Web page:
Ironman Fraser Sharp just lucky to be alive

KATIE KENNY
Last updated 10:24 26/02/2014
Fraser Sharp
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AMAZING TALE: Every ironman competitor has a story to tell, but among them is one man who is lucky to be alive.

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Every ironman competitor has a story to tell, but among them is one man who says: "I have a few - especially being alive".

Fraser Sharp, 37, has battled back after a high-speed crash in 1993 rendered him "95 per cent dead".

An extended coma left Sharp with irreparable frontal lobe brain damage. The promising young cyclist had to relearn how to walk, talk, read and write. He still suffers from the effects of the accident and struggles to find work to support himself.

It has been a lengthy recovery, he says, but a love of sport has kept him sane.

On Saturday, Sharp, originally from Tauranga, will be competing at the 30th New Zealand Ironman race in Taupo. It will be his second time in the event.

"I'm feeling topsy turvy," he says.

"I'm definitely feeling better than how I felt before last year's race. Last year, there were a lot of question marks. This year, I was just telling my coach, so far, I'm not nervous."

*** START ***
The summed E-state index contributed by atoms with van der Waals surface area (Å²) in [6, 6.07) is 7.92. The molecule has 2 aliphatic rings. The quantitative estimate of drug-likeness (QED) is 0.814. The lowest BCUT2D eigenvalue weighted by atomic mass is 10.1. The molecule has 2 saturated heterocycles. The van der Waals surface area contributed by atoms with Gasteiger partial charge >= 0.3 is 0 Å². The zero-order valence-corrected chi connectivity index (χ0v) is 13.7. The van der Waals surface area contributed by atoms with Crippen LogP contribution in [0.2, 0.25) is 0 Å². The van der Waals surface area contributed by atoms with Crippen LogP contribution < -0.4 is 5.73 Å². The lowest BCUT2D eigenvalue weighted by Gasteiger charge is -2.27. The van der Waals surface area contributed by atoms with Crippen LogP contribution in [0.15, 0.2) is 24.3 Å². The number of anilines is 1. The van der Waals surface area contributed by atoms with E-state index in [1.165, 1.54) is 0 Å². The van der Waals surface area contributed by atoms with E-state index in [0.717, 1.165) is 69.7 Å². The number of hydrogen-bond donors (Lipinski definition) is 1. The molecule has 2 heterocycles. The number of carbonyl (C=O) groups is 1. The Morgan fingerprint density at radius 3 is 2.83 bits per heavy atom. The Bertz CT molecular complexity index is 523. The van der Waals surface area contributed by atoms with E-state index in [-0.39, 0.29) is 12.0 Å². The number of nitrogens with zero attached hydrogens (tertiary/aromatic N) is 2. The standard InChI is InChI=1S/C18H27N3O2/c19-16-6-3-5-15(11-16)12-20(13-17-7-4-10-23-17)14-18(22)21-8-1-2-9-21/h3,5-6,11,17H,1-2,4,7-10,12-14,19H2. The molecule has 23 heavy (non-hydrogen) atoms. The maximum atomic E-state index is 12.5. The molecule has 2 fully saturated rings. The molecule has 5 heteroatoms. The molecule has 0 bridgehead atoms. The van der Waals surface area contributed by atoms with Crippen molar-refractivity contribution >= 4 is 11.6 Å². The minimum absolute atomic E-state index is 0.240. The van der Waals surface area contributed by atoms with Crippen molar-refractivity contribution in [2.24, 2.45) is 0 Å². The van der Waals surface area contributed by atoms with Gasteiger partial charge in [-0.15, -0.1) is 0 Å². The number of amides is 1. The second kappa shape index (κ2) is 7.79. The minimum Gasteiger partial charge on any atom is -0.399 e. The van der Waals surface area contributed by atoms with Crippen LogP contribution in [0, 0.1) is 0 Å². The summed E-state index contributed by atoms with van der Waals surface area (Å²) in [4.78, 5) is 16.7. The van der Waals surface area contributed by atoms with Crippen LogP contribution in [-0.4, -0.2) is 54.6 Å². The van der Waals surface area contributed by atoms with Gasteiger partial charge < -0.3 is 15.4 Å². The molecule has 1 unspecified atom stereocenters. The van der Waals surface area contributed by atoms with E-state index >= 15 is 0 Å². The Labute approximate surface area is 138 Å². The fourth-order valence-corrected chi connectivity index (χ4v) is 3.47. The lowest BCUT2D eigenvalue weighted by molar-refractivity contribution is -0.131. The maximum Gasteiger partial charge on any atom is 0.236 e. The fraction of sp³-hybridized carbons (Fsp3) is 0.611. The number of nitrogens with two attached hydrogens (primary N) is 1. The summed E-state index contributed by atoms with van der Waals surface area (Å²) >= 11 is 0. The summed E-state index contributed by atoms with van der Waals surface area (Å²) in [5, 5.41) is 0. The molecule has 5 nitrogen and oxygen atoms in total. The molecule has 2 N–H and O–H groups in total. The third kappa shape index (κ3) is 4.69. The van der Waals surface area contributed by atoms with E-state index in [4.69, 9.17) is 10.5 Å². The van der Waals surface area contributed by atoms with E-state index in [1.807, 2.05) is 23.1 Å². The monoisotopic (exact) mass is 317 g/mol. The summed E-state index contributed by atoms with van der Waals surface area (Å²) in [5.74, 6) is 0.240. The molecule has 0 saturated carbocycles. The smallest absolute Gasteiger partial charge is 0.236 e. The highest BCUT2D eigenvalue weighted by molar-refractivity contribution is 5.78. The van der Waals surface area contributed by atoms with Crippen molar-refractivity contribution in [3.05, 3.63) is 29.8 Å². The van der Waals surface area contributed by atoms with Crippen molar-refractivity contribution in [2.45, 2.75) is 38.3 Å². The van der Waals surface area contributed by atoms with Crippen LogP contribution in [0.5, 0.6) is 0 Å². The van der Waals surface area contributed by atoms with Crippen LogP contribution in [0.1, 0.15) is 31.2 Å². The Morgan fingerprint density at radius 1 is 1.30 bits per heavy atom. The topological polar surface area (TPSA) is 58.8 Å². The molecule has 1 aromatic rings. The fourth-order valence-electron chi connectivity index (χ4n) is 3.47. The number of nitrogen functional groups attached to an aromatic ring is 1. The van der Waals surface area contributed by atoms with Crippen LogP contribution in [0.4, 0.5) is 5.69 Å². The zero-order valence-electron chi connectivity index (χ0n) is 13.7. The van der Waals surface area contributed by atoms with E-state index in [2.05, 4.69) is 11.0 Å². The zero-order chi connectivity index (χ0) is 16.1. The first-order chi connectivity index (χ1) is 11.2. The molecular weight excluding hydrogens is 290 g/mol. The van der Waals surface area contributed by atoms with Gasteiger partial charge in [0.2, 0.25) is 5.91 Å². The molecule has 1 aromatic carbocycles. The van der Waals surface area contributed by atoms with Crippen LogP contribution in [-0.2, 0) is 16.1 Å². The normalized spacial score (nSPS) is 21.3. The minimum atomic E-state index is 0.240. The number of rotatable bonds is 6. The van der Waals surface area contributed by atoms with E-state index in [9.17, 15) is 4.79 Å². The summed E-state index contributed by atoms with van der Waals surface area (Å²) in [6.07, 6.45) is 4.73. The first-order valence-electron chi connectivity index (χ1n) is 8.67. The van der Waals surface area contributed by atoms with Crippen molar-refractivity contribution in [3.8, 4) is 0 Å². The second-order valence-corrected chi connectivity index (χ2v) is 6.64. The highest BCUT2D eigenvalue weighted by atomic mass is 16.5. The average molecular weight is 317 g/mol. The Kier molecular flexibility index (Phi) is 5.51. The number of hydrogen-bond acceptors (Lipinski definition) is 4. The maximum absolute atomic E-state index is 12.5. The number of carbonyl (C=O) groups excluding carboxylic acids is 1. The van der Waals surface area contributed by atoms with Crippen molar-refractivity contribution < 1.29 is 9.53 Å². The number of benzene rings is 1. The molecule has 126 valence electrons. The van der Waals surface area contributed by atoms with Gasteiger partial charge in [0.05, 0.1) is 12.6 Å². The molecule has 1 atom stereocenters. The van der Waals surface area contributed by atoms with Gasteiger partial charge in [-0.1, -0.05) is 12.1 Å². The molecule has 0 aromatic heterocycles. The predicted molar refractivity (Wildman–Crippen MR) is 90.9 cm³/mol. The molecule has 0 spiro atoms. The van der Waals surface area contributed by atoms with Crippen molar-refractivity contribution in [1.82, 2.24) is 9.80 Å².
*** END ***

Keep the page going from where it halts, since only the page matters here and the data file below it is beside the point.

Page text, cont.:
The event's anniversary is expected to attract big names.

The thought of former ironman winners hearing his story is "mind boggling", but Sharp says he plans to "just go with the flow".

"My idol when I was a young guy was Erin Baker [nine time Ironman winner]. I use one of her sayings: 'Win or lose, my dog will still lick my face'."

Sharp says the 3.8-kilometre swim will be "a breeze" and he's looking forward to the 180km ride on his new bike ("it's astronomical").

The final leg, a marathon, will be "the hardest part".

"Towards the end of the run . . . you go into another world. You're just trying to hold everything together," he says.

He expects his nerves to play up from tomorrow, but is confident he can settle them and deliver a good performance - ideally about 10 and a half hours.

In taking on the challenge, Sharp is raising funds for Brake, the road safety charity that supports people bereaved and seriously injured in road crashes. He is passionate about making the roads safer for cyclists and motorists alike.

He hopes his story shows people that "anything is possible" - the mantra he uses for his cause.

Regardless of Saturday's result, the New Zealand Ironman is the beginning of a long season for Sharp.

Later this year he plans to race the Nice Ironman in France, and is hoping to gain a lottery entry to the world champs in Kona, Hawaii.

"I'll take it as it comes, and hope for the best," he says.

"I have already won to be alive and doing what I am doing!"

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